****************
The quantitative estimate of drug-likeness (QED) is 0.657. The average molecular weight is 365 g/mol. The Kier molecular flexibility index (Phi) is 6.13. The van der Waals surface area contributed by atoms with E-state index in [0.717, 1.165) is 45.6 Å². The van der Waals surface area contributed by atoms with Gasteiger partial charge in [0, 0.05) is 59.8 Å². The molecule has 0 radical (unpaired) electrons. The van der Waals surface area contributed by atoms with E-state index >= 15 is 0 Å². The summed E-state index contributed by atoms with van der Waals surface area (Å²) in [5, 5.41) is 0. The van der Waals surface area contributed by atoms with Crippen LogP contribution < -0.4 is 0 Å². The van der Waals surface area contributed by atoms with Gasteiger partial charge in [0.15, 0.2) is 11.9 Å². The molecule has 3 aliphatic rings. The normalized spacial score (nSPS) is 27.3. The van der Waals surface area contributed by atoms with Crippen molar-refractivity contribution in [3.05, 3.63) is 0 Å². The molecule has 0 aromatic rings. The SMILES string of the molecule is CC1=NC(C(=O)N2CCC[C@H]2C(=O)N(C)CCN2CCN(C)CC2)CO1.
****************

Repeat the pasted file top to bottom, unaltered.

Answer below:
The quantitative estimate of drug-likeness (QED) is 0.657. The average molecular weight is 365 g/mol. The Kier molecular flexibility index (Phi) is 6.13. The van der Waals surface area contributed by atoms with E-state index in [0.717, 1.165) is 45.6 Å². The van der Waals surface area contributed by atoms with Gasteiger partial charge in [0, 0.05) is 59.8 Å². The molecule has 0 radical (unpaired) electrons. The van der Waals surface area contributed by atoms with E-state index >= 15 is 0 Å². The summed E-state index contributed by atoms with van der Waals surface area (Å²) in [5, 5.41) is 0. The van der Waals surface area contributed by atoms with Crippen LogP contribution < -0.4 is 0 Å². The van der Waals surface area contributed by atoms with Gasteiger partial charge in [0.15, 0.2) is 11.9 Å². The molecule has 3 aliphatic rings. The normalized spacial score (nSPS) is 27.3. The van der Waals surface area contributed by atoms with Crippen molar-refractivity contribution in [3.05, 3.63) is 0 Å². The molecule has 0 aromatic rings. The SMILES string of the molecule is CC1=NC(C(=O)N2CCC[C@H]2C(=O)N(C)CCN2CCN(C)CC2)CO1.